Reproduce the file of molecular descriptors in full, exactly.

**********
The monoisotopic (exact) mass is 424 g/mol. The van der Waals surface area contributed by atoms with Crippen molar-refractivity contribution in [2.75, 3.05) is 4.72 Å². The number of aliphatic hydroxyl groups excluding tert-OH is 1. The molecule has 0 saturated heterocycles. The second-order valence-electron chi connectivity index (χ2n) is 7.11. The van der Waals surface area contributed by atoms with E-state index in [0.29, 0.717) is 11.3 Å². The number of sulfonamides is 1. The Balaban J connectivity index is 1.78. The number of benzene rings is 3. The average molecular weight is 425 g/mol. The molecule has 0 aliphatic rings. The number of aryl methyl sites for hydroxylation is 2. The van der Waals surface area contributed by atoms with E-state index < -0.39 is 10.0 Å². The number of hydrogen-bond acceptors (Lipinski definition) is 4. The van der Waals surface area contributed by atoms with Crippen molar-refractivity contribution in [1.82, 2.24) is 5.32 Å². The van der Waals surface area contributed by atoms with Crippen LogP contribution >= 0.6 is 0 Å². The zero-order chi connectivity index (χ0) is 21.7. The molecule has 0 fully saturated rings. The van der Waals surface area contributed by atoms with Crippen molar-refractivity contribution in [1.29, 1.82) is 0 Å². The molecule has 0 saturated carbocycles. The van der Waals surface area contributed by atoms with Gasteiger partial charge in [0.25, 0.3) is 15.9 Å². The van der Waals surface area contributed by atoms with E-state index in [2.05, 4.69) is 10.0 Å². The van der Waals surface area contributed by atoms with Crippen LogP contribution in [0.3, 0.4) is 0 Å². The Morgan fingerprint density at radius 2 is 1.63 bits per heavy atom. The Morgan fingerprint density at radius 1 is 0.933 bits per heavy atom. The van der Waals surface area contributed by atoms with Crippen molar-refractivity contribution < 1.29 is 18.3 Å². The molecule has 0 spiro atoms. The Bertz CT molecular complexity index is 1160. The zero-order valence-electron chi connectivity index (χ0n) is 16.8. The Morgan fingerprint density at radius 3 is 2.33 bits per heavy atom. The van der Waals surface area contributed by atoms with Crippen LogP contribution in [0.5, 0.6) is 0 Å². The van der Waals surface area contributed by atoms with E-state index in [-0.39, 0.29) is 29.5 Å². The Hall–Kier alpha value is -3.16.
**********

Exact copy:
The monoisotopic (exact) mass is 424 g/mol. The van der Waals surface area contributed by atoms with Crippen molar-refractivity contribution in [2.75, 3.05) is 4.72 Å². The number of aliphatic hydroxyl groups excluding tert-OH is 1. The molecule has 0 saturated heterocycles. The second-order valence-electron chi connectivity index (χ2n) is 7.11. The van der Waals surface area contributed by atoms with E-state index in [0.29, 0.717) is 11.3 Å². The number of sulfonamides is 1. The Balaban J connectivity index is 1.78. The number of benzene rings is 3. The average molecular weight is 425 g/mol. The molecule has 0 aliphatic rings. The number of aryl methyl sites for hydroxylation is 2. The van der Waals surface area contributed by atoms with E-state index < -0.39 is 10.0 Å². The number of hydrogen-bond acceptors (Lipinski definition) is 4. The van der Waals surface area contributed by atoms with Crippen molar-refractivity contribution in [1.82, 2.24) is 5.32 Å². The van der Waals surface area contributed by atoms with Crippen LogP contribution >= 0.6 is 0 Å². The zero-order chi connectivity index (χ0) is 21.7. The molecule has 0 fully saturated rings. The van der Waals surface area contributed by atoms with Crippen molar-refractivity contribution in [1.29, 1.82) is 0 Å². The molecule has 0 saturated carbocycles. The van der Waals surface area contributed by atoms with Gasteiger partial charge in [0.25, 0.3) is 15.9 Å². The van der Waals surface area contributed by atoms with E-state index in [2.05, 4.69) is 10.0 Å². The van der Waals surface area contributed by atoms with Crippen LogP contribution in [0.3, 0.4) is 0 Å². The Morgan fingerprint density at radius 2 is 1.63 bits per heavy atom. The Morgan fingerprint density at radius 1 is 0.933 bits per heavy atom. The van der Waals surface area contributed by atoms with Crippen molar-refractivity contribution < 1.29 is 18.3 Å². The molecule has 0 spiro atoms. The Bertz CT molecular complexity index is 1160. The zero-order valence-electron chi connectivity index (χ0n) is 16.8. The Morgan fingerprint density at radius 3 is 2.33 bits per heavy atom. The van der Waals surface area contributed by atoms with Crippen LogP contribution in [0.5, 0.6) is 0 Å². The van der Waals surface area contributed by atoms with E-state index in [-0.39, 0.29) is 29.5 Å². The Hall–Kier alpha value is -3.16.